The Republic of Kazakhstan is partially working on the abolition of migration cards, simplification of obtaining work permits and patents for migrants, de-registration of specific categories of migrants and raising awareness of migrants about migration legislation and existing rules through the visa and immigration portal.
The legal status of illegal immigrants can be improved by increasing their access to effective remedies that guarantee them the right to legally stay in the host country or return to their homeland.
Implementing the guiding principles and objectives of the global agreement on safe, orderly, and legal migration in the national migration policy of the Republic of Kazakhstan is integral. Given that the Republic of Kazakhstan is a country of origin for migrants, as well as their transit and destination, the country’s migration policy is multilateral and comprehensive, aimed at ensuring the regularity, regulation, and legality of migration processes while respecting the rights and freedoms of both migrants and citizens of Kazakhstan.46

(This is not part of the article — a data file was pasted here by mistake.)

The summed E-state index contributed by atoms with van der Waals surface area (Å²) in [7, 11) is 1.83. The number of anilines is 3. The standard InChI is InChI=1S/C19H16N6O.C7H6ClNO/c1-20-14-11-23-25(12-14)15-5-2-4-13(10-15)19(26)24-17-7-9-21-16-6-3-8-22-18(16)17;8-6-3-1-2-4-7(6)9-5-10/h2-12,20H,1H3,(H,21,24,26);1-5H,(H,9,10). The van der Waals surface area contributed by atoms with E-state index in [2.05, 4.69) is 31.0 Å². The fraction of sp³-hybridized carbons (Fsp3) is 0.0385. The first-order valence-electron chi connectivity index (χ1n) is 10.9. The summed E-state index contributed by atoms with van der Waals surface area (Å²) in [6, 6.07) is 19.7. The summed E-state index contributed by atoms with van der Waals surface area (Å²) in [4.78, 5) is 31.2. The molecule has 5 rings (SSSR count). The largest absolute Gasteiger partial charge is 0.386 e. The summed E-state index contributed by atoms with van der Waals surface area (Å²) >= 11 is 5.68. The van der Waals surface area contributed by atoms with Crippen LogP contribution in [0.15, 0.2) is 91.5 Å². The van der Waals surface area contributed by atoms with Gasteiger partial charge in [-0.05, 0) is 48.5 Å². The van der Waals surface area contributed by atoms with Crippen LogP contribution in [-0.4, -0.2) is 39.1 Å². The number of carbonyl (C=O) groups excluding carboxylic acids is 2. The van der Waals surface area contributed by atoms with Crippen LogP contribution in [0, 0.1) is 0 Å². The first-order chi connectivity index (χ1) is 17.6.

In 2018, the Republic of Kazakhstan was among the countries that voted for the Global Compact on Safe, Orderly, and Legal Migration.47 During the implementation of the provisions of the global migration system, work was intensified to improve migration legislation, simplify the visa regime, the procedure for issuing invitations, entry, and registration of visiting foreign citizens, as well as modernising the visa and immigration portal. These measures correspond to the implementation of the goals set out in the global migration regime as a prerequisite for ensuring safe, orderly, and legal migration (in particular, Goals 4, 5, 9, and 12).
During 2018-2020, an action plan for the prevention and suppression of crimes related to the smuggling of migrants and human trafficking was implemented in the Republic of Kazakhstan. Measures to combat human trafficking are also being implemented within the framework of the interstate program of joint measures to combat crime for 2019-2023, adopted by the resolution of the Council of CIS Heads of State (Goals 9 and 10).